Vincent Studer, P-O Strale et al. dans Advanced Materials

Impression de plusieurs protéines par adsorption photo-induite: Applications pour la biologie cellulaire.

Le 16 février 2016

Multiprotein Printing by Light-Induced Molecular Adsorption. Strale PO, Azioune A, Bugnicourt G, Lecomte Y, Chahid M, Studer V. Adv Mater . 2015 Dec 21. doi: 10.1002/adma.201504154. [Epub ahead of print] 

Vincent Studer:  Fast, affordable and reproducible cell patterning technologies are required for the future development of high-throughput cells-based assays and tissue engineering.
  In our paper published in Advanced Materials, we describe how to perform high resolution, multi-adhesion protein micro-patterning using a new technology named “Light-Induced Molecular Adsorption” (LIMA) allowing an exquisite control over different cell types populations positioning. Our LIMA method is based on a water-soluble photo-initiator which is able to reverse the antifouling property of polymer brushes when exposed to UV light.

We showed that the density of adsorbed molecules scales almost linearly with the dose of UV light. LIMA is also well adapted to wide field illumination schemes, consequently micron-scale patterns where adhesion proteins can adsorb, are printed within seconds. Moreover, the very low background of these patterns allows for the sequential printing of multiple proteins. Our optical set-up (widefield DMD-based projection system coupled to a conventional epifluorescence microscope) allows us to generate arbitrary grayscale patterns of UV light and thus controlled gradients of multiple biomolecules. As a demonstration of the robustness of LIMA protein printing, we reproduced “the birth of Venus” of Botticelli by superimposing complex patterned of three different fluorescent molecules (see below , zoomable picture).

A: Principle of the LIMA method allowing for orthogonal patterning of two different fluorescent proteins as shown in B. Scale Bar = 50 µm. C: Epifluorescence image of a eproduction “of the Birth of Venus” by sequential of printing of three different fluorescent molecules. Scale Bar = 100µm.

We showed that the range of application of our LIMA system extends from the single molecule up to the multicellular scale: micropatterns of individual fluorescent molecules provide a tool for the quantitative study of biomolecular interactions. At larger scale, the ability to rapidly generate complex and dynamic protein landscapes enable studies of single cell dynamics, and of cell-cell and cell-matrix interaction.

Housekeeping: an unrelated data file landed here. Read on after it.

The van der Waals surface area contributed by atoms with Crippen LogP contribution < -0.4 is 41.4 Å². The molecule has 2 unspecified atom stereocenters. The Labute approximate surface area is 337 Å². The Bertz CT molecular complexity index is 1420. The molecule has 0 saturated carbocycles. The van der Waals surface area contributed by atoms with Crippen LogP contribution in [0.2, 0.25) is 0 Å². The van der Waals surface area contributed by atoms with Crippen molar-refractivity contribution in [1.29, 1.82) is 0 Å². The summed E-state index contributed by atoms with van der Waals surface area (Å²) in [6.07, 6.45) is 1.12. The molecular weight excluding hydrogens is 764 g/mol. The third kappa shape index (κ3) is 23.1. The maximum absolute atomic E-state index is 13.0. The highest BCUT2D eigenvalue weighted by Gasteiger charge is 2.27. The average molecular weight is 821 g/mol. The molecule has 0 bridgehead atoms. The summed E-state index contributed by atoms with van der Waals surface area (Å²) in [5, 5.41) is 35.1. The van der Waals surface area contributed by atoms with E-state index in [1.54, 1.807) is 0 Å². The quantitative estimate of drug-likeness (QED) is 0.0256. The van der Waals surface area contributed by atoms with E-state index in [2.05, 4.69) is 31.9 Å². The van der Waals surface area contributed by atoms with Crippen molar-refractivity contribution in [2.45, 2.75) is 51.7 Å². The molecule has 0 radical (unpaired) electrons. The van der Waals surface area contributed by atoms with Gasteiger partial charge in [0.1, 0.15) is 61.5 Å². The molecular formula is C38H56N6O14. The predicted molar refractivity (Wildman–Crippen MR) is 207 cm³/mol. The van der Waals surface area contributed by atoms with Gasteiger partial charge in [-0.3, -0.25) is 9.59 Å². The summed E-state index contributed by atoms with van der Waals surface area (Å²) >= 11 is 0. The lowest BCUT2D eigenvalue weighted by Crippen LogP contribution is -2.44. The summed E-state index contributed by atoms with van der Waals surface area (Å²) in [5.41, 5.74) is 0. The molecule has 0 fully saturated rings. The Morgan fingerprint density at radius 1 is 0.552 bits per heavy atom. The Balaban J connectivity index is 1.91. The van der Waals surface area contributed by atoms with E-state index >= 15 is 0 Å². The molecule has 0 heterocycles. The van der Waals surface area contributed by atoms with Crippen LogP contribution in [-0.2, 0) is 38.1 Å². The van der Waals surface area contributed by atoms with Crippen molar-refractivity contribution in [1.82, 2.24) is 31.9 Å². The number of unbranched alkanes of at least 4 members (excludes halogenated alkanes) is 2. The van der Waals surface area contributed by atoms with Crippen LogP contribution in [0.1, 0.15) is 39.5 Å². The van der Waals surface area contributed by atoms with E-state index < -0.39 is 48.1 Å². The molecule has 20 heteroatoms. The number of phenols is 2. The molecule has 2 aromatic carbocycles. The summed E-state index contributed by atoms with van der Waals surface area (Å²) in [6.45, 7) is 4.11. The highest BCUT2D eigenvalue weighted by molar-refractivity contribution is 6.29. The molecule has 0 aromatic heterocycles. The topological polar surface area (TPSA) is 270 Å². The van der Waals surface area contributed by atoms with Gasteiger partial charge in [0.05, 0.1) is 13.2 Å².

Altogether, light-induced molecular adsorption of adhesion proteins provides a generic method for fast, high resolution patterning of multiple proteins allowing unmatched orthogonal cell printing capabilities, which turn LIMA into a very powerful method for multi-scale co-culture with straightforward applications in tissue engineering and biomedical research.

Contact: CR1/ PhD / CNRS /IINS/ Quantitative Imaging of the Cell group/ vincent.studer at
Dernière mise à jour le 18.02.2016

First author

Pierre-Olivier Strale,  post-doctorant (LabEx Brain) Team: Quantitative Imaging of the Cell group.
Institut Interdisciplinaire de Neurosciences (Daniel Choquet)

Publications Strale PO


L’adsorption, à ne pas confondre avec l’absorption, est un phénomène de surface par lequel des molécules de gaz ou de liquides se fixent sur les surfaces solides des adsorbants. Les molécules ainsi adsorbées constituant l’adsorbat. Si les conditions énergétiques ou cinétiques permettent à la molécule de pénétrer au sein de la phase adsorbante, il y a absorption.

Le terme d’adsorption a été proposé par Kayser au début du 20ème siècle pour désigner une absorption qui ne se fait qu’en surface du solide, sans pénétration. L’adsorption physique se fait par des forces d’interactions physiques. Elle se produit sans modification de la structure moléculaire et est parfaitement réversible. Dans le cas de l’adsorption chimique, il y a réaction chimique entre l’adsorbant et l’adsorbat. L’énergie mise en jeu est alors une énergie de liaison et le processus est alors beaucoup moins réversible, voire souvent irréversible. Le phénomène d’absorption est parfois répertorié sous le terme de sorption.